Elderly Nigerien rice-farmer Adamou Sambeye shows IRIN his rice plot on the banks of the River Niger near the capital Niamey: water lilies fill his still-flooded field. In one corner of it naked children are having fun trying to catch the fish that now swim in it.
“I put everything I had into this field to produce a good harvest this year,” he told IRIN, adding that he had used two 50kg bags of fertilizer, but the field was flooded soon after he planted his seedlings.
An inter-ministerial committee set up to assess and help manage flood damage estimates 700 fields in the Tillabéri region where Niamey is located, were flooded this year. Ayouba Hassane, director-general of the Federation of Rice Producer Cooperatives, said 14,000 tons of paddy rice have been destroyed since July.
Rice farmers usually produce 80,000 tons of the country’s annual 130,000 ton production during the rainy season, while a further 200,000-300,000 tons of rice is imported each year.
The Niger Basin Authority (ABN) predicts further flooding from mid-November based on the annual rising of the River Niger which occurs both during the rainy season and as river water from neighbouring countries such as Guinea and Mali eventually reaches Niger in mid-November to January.
According to ABN, the swell will be bigger this year than in recent years.
Residents along the river say it is already rising again, despite there having been no rain in a month. “This is a normal phenomenon, but excessive rise can cause new floods,” said Valerie Batselaere, head of NGO Oxfam in Niger.
Flooding between July and October killed 81 people and affected 520,000 - hundreds of thousands of them displaced - according to the UN Office for the Coordination of Humanitarian Affairs. The government called it the worst flooding in decades.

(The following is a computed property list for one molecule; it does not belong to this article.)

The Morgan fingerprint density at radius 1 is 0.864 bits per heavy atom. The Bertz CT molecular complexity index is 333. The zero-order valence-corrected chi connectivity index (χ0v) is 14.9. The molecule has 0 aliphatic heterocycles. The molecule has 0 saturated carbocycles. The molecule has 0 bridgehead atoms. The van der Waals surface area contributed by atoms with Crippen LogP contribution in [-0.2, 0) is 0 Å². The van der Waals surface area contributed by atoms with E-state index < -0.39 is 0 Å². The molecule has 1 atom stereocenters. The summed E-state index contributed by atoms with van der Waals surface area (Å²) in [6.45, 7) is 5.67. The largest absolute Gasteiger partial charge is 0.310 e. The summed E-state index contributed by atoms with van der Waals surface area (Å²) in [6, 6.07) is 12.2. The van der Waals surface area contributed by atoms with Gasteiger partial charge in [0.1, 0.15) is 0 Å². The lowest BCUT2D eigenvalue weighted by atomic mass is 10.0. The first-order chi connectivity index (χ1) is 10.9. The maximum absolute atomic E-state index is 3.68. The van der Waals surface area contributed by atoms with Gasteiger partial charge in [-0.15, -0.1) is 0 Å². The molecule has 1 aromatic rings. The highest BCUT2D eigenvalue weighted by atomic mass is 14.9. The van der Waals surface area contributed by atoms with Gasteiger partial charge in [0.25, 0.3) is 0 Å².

"A few weeks ago, this whole area [surrounding Niamey] was occupied by water," recalls Sambeye.
Drainage ditches and flood barriers are urgently needed to protect farmers along the river, said a September 2012 study by NGOs ACTED and Oxfam, and the UN Children’s Fund (UNICEF).
The same study revealed that among Nigeriens displaced by floods, by far the most vulnerable were the 18 percent who were farmers or market gardeners relying solely on agriculture to get by.
Given their need for cash - half of displaced families have become further indebted, borrowing up to US$100, according to the survey - and the need for flood protection, the study recommends these farmers be paid to rebuild flood barriers and drainage ditches as soon as possible.
Oxfam is currently submitting proposals to do this. To date the government and aid agencies have given emergency aid, but no help to rebuild livelihoods.
Sambeye said he had received nothing thus far. “We need help in repairing the ditches around our paddies if we are to have any hope of feeding our families,” he told IRIN.
Floods have displaced or damaged the property or crops of at least three million people across West and Central Africa this season, according to the latest official figures.